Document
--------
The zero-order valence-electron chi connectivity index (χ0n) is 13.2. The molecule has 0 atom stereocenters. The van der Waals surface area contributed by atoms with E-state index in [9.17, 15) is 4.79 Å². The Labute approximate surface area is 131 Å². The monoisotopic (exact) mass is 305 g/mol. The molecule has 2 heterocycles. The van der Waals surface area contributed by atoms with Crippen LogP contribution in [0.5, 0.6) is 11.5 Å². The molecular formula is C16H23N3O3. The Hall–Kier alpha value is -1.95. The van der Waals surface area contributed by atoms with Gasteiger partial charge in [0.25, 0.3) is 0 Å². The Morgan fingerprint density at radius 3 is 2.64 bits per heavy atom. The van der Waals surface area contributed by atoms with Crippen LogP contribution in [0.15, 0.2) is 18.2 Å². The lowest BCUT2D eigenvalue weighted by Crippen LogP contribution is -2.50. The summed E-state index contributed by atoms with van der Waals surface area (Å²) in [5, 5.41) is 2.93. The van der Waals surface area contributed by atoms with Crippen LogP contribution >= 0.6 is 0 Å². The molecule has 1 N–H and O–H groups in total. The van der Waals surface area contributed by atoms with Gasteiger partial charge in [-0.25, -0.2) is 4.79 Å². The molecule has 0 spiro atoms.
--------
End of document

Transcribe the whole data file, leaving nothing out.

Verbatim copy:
The zero-order valence-electron chi connectivity index (χ0n) is 13.2. The molecule has 0 atom stereocenters. The van der Waals surface area contributed by atoms with E-state index in [9.17, 15) is 4.79 Å². The Labute approximate surface area is 131 Å². The monoisotopic (exact) mass is 305 g/mol. The molecule has 2 heterocycles. The van der Waals surface area contributed by atoms with Crippen LogP contribution in [0.5, 0.6) is 11.5 Å². The molecular formula is C16H23N3O3. The Hall–Kier alpha value is -1.95. The van der Waals surface area contributed by atoms with Gasteiger partial charge in [0.25, 0.3) is 0 Å². The Morgan fingerprint density at radius 3 is 2.64 bits per heavy atom. The van der Waals surface area contributed by atoms with Crippen LogP contribution in [0.15, 0.2) is 18.2 Å². The lowest BCUT2D eigenvalue weighted by Crippen LogP contribution is -2.50. The summed E-state index contributed by atoms with van der Waals surface area (Å²) in [5, 5.41) is 2.93. The van der Waals surface area contributed by atoms with Crippen LogP contribution >= 0.6 is 0 Å². The molecule has 1 N–H and O–H groups in total. The van der Waals surface area contributed by atoms with Gasteiger partial charge in [-0.25, -0.2) is 4.79 Å². The molecule has 0 spiro atoms.